Jun 01 2024


  • Judith Osuoha School Admin
  • 11713

Dealing with difficult or defiant behavior from your kids can be one of the toughest parts of parenting. Whether they're refusing to put on their shoes or throwing epic tantrums, you might often feel at a loss for how to respond effectively.

Here’s how to handle it:

Define Behaviors Clearly: Be specific about what behaviors are expected and what aren’t. Instead of vague terms like "acting up" or "being good," use clear descriptions like "running around the room" (bad) or "starting homework on time" (good). This way, everyone knows exactly what’s expected.

Build a Strong Parent-Child Relationship: A strong relationship is the foundation for managing behavior. Your child will be more likely to listen and cooperate if they care about what you think and feel.

Spend Quality Time Together: Regularly spend time with your child that isn’t focused on correcting behavior. Play, talk, and do activities together. The more loved and understood your child feels, the easier it will be to manage their behavior.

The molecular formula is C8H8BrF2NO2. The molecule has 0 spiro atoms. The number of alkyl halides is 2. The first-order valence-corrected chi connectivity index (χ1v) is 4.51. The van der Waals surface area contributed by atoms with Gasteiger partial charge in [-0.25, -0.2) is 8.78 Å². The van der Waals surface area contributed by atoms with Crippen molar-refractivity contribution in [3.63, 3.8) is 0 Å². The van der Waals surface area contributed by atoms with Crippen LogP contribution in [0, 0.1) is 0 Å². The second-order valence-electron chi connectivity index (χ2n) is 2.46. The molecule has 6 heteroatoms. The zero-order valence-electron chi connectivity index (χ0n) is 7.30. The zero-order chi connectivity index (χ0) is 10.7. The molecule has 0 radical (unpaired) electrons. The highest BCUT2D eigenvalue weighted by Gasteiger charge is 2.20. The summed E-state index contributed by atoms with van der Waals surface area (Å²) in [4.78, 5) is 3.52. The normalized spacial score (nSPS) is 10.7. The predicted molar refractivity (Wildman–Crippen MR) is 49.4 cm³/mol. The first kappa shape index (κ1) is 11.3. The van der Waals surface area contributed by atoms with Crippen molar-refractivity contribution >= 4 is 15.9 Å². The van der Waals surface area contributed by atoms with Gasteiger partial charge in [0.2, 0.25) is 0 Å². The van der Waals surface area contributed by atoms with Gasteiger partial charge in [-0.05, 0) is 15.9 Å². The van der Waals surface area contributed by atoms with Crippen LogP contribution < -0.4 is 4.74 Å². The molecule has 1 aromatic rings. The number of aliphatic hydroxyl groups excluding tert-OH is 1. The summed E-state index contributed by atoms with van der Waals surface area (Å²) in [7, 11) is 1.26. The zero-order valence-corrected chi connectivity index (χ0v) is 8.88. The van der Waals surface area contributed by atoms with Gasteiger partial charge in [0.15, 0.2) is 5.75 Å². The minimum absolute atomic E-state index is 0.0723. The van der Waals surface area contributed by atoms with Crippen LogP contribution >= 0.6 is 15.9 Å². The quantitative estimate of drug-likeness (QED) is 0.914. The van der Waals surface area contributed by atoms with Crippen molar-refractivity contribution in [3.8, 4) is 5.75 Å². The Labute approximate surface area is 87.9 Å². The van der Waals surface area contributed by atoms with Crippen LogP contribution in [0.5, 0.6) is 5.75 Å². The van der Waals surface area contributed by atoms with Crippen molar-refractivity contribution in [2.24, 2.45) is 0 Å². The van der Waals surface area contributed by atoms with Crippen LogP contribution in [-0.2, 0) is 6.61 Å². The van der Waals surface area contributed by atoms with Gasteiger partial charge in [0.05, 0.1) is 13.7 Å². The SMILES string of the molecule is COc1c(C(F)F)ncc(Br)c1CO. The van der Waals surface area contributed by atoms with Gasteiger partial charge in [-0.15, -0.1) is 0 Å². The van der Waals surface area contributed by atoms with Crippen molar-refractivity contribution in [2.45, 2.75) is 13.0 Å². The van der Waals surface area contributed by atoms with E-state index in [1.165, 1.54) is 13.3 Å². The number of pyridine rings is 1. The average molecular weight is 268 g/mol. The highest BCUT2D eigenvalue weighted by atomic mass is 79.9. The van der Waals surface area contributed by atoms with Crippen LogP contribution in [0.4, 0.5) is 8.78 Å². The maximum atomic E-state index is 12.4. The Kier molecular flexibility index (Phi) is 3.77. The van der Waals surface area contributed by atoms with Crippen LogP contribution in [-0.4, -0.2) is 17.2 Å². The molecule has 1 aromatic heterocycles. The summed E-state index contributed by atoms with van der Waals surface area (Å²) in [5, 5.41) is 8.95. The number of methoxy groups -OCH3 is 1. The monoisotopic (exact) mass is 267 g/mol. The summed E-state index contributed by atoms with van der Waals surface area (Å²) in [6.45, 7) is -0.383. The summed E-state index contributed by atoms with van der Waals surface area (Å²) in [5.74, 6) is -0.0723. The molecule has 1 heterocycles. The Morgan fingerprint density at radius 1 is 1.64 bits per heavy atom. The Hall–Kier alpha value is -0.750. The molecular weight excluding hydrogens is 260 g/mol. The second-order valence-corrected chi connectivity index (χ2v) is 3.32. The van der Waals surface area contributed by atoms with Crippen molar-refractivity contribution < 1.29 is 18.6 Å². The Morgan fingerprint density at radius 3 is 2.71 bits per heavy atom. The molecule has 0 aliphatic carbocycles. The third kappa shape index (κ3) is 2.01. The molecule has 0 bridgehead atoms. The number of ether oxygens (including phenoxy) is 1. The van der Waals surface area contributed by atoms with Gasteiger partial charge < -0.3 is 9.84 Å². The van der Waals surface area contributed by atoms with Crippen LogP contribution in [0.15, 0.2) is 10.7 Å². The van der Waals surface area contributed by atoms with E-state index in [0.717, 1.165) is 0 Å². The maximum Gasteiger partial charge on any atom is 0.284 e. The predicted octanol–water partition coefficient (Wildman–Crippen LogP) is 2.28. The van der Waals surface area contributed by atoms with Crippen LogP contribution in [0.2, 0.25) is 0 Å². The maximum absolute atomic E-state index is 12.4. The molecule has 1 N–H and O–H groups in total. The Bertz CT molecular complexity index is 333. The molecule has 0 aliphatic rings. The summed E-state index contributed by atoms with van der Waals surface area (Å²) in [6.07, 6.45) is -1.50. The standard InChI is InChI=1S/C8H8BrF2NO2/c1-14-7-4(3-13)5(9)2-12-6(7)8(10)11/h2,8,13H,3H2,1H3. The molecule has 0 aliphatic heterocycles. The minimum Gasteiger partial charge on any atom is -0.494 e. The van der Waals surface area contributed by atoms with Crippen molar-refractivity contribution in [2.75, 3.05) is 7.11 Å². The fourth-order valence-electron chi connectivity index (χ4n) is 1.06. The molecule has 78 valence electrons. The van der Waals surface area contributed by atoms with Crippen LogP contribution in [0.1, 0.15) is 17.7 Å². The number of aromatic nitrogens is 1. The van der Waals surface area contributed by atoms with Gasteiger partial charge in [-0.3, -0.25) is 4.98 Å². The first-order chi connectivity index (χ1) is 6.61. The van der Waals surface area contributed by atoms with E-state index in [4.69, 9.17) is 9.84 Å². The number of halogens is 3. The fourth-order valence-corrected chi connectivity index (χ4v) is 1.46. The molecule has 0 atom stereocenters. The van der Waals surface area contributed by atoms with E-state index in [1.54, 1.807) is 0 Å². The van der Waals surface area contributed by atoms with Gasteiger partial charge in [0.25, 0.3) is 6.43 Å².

Set Clear Rules: Clearly define and stick to your rules. Avoid lumping multiple rules together, especially for younger kids. Make one clear statement, and the younger the child, the more precise you need to be.

Use Positive Reinforcement: Whenever your child behaves as expected, use positive reinforcement. This could be verbal praise, playing a game together, or a trip to the park. Avoid using material rewards like toys. Reinforcement should help build self-esteem and cooperation.

Establish Consequences: For rules that aren’t followed despite positive reinforcement, set consequences. These should be realistic, match the nature of the offense, and ideally teach something. Consistently enforce these consequences. Start small and gradually increase the severity for repeated offenses. Use natural consequences when possible, like having your child work to replace something they’ve broken.

These techniques can provide a roadmap to calmer, more consistent ways to manage problem behaviors and help your children develop the skills they need to regulate their own behaviors.

Leave a Reply